Monday, March 30, 2009
Late nights this weekend it’s been sewing time. The machine has been pulled out of the roof, dusted off and fired up. Velcro has been going on the blackout material. Sewing straight lines, black cotton fixing black Velcro to black fabric that’s going to be fixed to the roof in the dark is low-pressure work and thus quite therapeutic.
The Other Way Works have been doing prep for their work Black Tonic @ A E Harris, letting them in and out allowed a chance to check a prototype square of the blackout in position. It appears to work well, though application requires devious ladder choreography.
Friday, March 27, 2009
I abandoned my post today. The performers worked on lines and cues – of course they have to learn lighting cues as well as text and blocking. Meanwhile, I shot up and down ladders working on the black-out. Given we are @ A E Harris for two years it seems sensible to invest in a decent black-out that can go up and down relatively easily. It would be a shame to lose the fantastic natural light for all time, so the plan is to glue and staple Velcro to wooden batons, these batons then get cable-tied to the roof either side of the skylights. Then we sew matching lengths of Velcro to rectangles of black fabric – job's a good ‘un.
About eighteen months ago Mark stepped away from day to day contact with Fierce! to take up a post at the Royal Shakespeare Company, developing work outside the company’s main stages. Now he moves on to become director of London International Festival of Theatre (LIFT).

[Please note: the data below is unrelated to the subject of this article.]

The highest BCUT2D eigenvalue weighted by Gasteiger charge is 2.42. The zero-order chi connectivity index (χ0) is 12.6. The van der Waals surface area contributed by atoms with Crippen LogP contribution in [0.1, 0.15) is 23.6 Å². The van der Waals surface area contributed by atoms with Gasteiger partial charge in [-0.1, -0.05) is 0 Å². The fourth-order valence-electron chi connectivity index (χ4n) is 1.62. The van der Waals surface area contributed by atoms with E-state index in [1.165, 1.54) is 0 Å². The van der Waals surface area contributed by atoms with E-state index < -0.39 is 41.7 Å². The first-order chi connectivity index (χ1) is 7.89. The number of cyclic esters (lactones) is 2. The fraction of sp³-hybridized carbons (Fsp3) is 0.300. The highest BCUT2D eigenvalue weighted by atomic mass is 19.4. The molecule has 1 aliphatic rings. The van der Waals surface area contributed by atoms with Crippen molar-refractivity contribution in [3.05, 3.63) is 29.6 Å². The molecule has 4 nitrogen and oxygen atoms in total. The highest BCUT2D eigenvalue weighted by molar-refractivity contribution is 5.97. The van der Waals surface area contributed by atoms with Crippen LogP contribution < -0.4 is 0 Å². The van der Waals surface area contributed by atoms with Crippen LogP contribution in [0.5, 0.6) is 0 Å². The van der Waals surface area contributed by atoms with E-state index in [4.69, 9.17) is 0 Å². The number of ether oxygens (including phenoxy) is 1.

LIFT has been in a period of flux. A few years ago the festival’s founders, Rose Fenton and Lucy Neal decided to leave. A period of organisational soul searching ended in Angharad Wynne-Jones being appointed Artistic Director and the festival moving towards East London and more socially engaged projects. Now Angharad has returned to Australia and into her shoes steps Mr. Ball.
Mark faces a big challenge in London. He takes on an established festival, possibly even a brand, not exactly in crisis, but certainly searching for its new identity. There are questions about the festival’s financing (there is a belief that money was, in part, behind its move East). With 2012 on the horizon, there are also huge possibilities. Mark is a great operator and has an eye for a headline grabbing act. His new post will be a fantastic test of his political and curatorial skills. It will be fascinating to see how his Fierce! aesthetic – principally Live Art - does or does not, map onto LIFT, which is after all a "Festival of Theatre".
Back home Helga and Kevin face a challenge in some ways similar to Mark’s. How do you move on an organisation once its founder/s have moved on?
There will be those on the arts scene in the West Midlands who have had significant differences with Mark and will not mourn his departure, but it’s difficult to deny the prolific work he has done in promoting Live Art in the West Midlands and West Midlands in Live Art. He will be missed by many but of course he hasn’t died! It can only be good for the Wsst Midlands that one of its own has taken on such an significant post in London. We wish him luck.
Re-Working the Wriggler
Within the overall improvement of the show there are winners and losers. A big scene has gone. Heather’s off-loaded a monologue. Craig’s picked up a new part. Amanda’s lost some bits and gained others. Occasional lines have gone, individual words have been added here and there. Bits of staging have changed. It’s rough on people who thought they ha a grip on their lines, but we’re doing well for time and had a decent run through at the end of the day.
Wednesday, March 25, 2009